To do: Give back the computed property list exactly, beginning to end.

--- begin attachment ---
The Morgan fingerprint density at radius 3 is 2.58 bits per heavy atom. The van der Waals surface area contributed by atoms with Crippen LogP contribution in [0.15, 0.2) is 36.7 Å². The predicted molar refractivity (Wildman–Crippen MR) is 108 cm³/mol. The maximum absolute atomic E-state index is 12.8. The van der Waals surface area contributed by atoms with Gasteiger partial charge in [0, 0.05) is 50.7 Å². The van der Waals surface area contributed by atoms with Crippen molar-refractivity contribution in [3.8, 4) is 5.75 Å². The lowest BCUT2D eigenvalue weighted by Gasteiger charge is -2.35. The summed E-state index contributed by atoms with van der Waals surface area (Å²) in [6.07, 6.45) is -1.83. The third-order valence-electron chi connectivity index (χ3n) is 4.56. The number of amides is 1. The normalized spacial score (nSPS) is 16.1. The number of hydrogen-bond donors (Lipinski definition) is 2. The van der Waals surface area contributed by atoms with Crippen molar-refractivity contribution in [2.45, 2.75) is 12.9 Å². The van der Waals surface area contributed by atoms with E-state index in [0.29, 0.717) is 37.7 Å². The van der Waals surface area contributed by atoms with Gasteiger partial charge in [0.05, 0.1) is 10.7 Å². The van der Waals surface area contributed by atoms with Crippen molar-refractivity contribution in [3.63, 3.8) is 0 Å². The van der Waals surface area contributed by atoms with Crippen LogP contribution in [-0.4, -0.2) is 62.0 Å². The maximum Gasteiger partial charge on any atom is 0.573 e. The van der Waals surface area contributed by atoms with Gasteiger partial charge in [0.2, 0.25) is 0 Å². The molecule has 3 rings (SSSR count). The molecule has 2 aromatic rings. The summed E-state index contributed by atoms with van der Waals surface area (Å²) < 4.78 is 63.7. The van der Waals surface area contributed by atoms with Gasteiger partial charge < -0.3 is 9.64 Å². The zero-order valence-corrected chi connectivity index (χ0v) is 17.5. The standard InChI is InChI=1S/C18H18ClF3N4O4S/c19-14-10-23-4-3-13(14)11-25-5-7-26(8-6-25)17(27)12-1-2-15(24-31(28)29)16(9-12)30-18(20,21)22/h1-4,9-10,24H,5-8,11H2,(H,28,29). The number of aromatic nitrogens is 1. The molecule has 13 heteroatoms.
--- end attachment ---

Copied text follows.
The Morgan fingerprint density at radius 3 is 2.58 bits per heavy atom. The van der Waals surface area contributed by atoms with Crippen LogP contribution in [0.15, 0.2) is 36.7 Å². The predicted molar refractivity (Wildman–Crippen MR) is 108 cm³/mol. The maximum absolute atomic E-state index is 12.8. The van der Waals surface area contributed by atoms with Gasteiger partial charge in [0, 0.05) is 50.7 Å². The van der Waals surface area contributed by atoms with Crippen molar-refractivity contribution in [3.8, 4) is 5.75 Å². The lowest BCUT2D eigenvalue weighted by Gasteiger charge is -2.35. The summed E-state index contributed by atoms with van der Waals surface area (Å²) in [6.07, 6.45) is -1.83. The third-order valence-electron chi connectivity index (χ3n) is 4.56. The number of amides is 1. The normalized spacial score (nSPS) is 16.1. The number of hydrogen-bond donors (Lipinski definition) is 2. The van der Waals surface area contributed by atoms with Crippen molar-refractivity contribution in [2.45, 2.75) is 12.9 Å². The van der Waals surface area contributed by atoms with E-state index in [0.29, 0.717) is 37.7 Å². The van der Waals surface area contributed by atoms with Gasteiger partial charge in [0.05, 0.1) is 10.7 Å². The van der Waals surface area contributed by atoms with Crippen molar-refractivity contribution in [3.63, 3.8) is 0 Å². The van der Waals surface area contributed by atoms with Crippen LogP contribution in [-0.4, -0.2) is 62.0 Å². The maximum Gasteiger partial charge on any atom is 0.573 e. The van der Waals surface area contributed by atoms with Gasteiger partial charge in [0.2, 0.25) is 0 Å². The molecule has 3 rings (SSSR count). The molecule has 2 aromatic rings. The summed E-state index contributed by atoms with van der Waals surface area (Å²) < 4.78 is 63.7. The van der Waals surface area contributed by atoms with Gasteiger partial charge < -0.3 is 9.64 Å². The zero-order valence-corrected chi connectivity index (χ0v) is 17.5. The standard InChI is InChI=1S/C18H18ClF3N4O4S/c19-14-10-23-4-3-13(14)11-25-5-7-26(8-6-25)17(27)12-1-2-15(24-31(28)29)16(9-12)30-18(20,21)22/h1-4,9-10,24H,5-8,11H2,(H,28,29). The number of aromatic nitrogens is 1. The molecule has 13 heteroatoms.